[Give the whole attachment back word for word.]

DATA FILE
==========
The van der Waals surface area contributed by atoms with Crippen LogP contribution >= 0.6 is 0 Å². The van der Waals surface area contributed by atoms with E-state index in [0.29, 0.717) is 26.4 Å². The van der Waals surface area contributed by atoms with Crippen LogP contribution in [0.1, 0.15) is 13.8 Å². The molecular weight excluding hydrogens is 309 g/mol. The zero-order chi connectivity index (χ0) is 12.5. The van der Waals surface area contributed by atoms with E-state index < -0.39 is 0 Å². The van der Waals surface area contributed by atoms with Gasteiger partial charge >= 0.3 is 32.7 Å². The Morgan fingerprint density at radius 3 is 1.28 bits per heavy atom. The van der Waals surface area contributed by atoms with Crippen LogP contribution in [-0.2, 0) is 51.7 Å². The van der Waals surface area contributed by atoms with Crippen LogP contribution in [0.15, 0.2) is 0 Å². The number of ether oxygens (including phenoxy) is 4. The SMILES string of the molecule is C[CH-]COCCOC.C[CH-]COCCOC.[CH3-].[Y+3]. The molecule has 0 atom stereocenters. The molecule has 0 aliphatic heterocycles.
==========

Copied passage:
The van der Waals surface area contributed by atoms with Crippen LogP contribution >= 0.6 is 0 Å². The van der Waals surface area contributed by atoms with E-state index in [0.29, 0.717) is 26.4 Å². The van der Waals surface area contributed by atoms with Crippen LogP contribution in [0.1, 0.15) is 13.8 Å². The molecular weight excluding hydrogens is 309 g/mol. The zero-order chi connectivity index (χ0) is 12.5. The van der Waals surface area contributed by atoms with E-state index < -0.39 is 0 Å². The van der Waals surface area contributed by atoms with Gasteiger partial charge >= 0.3 is 32.7 Å². The Morgan fingerprint density at radius 3 is 1.28 bits per heavy atom. The van der Waals surface area contributed by atoms with Crippen LogP contribution in [-0.2, 0) is 51.7 Å². The van der Waals surface area contributed by atoms with Crippen LogP contribution in [0.15, 0.2) is 0 Å². The number of ether oxygens (including phenoxy) is 4. The SMILES string of the molecule is C[CH-]COCCOC.C[CH-]COCCOC.[CH3-].[Y+3]. The molecule has 0 atom stereocenters. The molecule has 0 aliphatic heterocycles.